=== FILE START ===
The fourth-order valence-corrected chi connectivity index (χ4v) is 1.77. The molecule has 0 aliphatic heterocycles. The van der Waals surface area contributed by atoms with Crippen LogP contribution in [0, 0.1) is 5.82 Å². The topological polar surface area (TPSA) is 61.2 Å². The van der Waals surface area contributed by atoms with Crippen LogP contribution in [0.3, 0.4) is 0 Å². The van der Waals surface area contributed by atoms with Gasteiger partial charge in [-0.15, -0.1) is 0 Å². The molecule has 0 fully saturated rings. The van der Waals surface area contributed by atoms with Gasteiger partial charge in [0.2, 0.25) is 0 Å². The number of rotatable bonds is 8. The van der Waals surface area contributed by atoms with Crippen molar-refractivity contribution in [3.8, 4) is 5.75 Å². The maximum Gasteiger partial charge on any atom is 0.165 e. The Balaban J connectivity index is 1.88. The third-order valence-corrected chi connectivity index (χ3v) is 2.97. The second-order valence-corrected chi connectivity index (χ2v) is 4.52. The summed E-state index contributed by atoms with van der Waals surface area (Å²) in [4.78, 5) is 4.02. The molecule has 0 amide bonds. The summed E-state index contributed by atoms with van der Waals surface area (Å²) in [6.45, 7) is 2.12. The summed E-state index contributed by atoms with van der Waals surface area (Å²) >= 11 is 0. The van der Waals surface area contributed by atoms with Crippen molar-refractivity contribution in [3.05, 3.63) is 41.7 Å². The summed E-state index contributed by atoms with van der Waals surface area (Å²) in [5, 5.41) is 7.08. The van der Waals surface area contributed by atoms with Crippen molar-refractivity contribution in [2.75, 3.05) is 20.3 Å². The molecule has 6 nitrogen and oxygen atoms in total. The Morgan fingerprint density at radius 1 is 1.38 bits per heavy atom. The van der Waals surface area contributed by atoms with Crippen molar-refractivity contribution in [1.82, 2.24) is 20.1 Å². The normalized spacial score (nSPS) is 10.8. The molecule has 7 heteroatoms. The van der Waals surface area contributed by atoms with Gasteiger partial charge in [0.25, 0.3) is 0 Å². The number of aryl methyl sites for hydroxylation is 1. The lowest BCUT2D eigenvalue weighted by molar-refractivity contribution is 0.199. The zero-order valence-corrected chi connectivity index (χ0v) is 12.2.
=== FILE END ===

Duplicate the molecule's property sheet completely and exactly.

The fourth-order valence-corrected chi connectivity index (χ4v) is 1.77. The molecule has 0 aliphatic heterocycles. The van der Waals surface area contributed by atoms with Crippen LogP contribution in [0, 0.1) is 5.82 Å². The topological polar surface area (TPSA) is 61.2 Å². The van der Waals surface area contributed by atoms with Crippen LogP contribution in [0.3, 0.4) is 0 Å². The van der Waals surface area contributed by atoms with Gasteiger partial charge in [-0.15, -0.1) is 0 Å². The molecule has 0 fully saturated rings. The van der Waals surface area contributed by atoms with Gasteiger partial charge in [0.2, 0.25) is 0 Å². The number of rotatable bonds is 8. The van der Waals surface area contributed by atoms with Crippen molar-refractivity contribution in [3.8, 4) is 5.75 Å². The maximum Gasteiger partial charge on any atom is 0.165 e. The Balaban J connectivity index is 1.88. The third-order valence-corrected chi connectivity index (χ3v) is 2.97. The second-order valence-corrected chi connectivity index (χ2v) is 4.52. The summed E-state index contributed by atoms with van der Waals surface area (Å²) in [4.78, 5) is 4.02. The molecule has 0 amide bonds. The summed E-state index contributed by atoms with van der Waals surface area (Å²) in [6.45, 7) is 2.12. The summed E-state index contributed by atoms with van der Waals surface area (Å²) >= 11 is 0. The van der Waals surface area contributed by atoms with Crippen molar-refractivity contribution in [3.05, 3.63) is 41.7 Å². The summed E-state index contributed by atoms with van der Waals surface area (Å²) in [5, 5.41) is 7.08. The van der Waals surface area contributed by atoms with Crippen molar-refractivity contribution in [2.75, 3.05) is 20.3 Å². The molecule has 6 nitrogen and oxygen atoms in total. The Morgan fingerprint density at radius 1 is 1.38 bits per heavy atom. The van der Waals surface area contributed by atoms with Crippen molar-refractivity contribution in [1.82, 2.24) is 20.1 Å². The normalized spacial score (nSPS) is 10.8. The molecule has 7 heteroatoms. The van der Waals surface area contributed by atoms with Gasteiger partial charge in [0.25, 0.3) is 0 Å². The number of aryl methyl sites for hydroxylation is 1. The lowest BCUT2D eigenvalue weighted by molar-refractivity contribution is 0.199. The zero-order valence-corrected chi connectivity index (χ0v) is 12.2.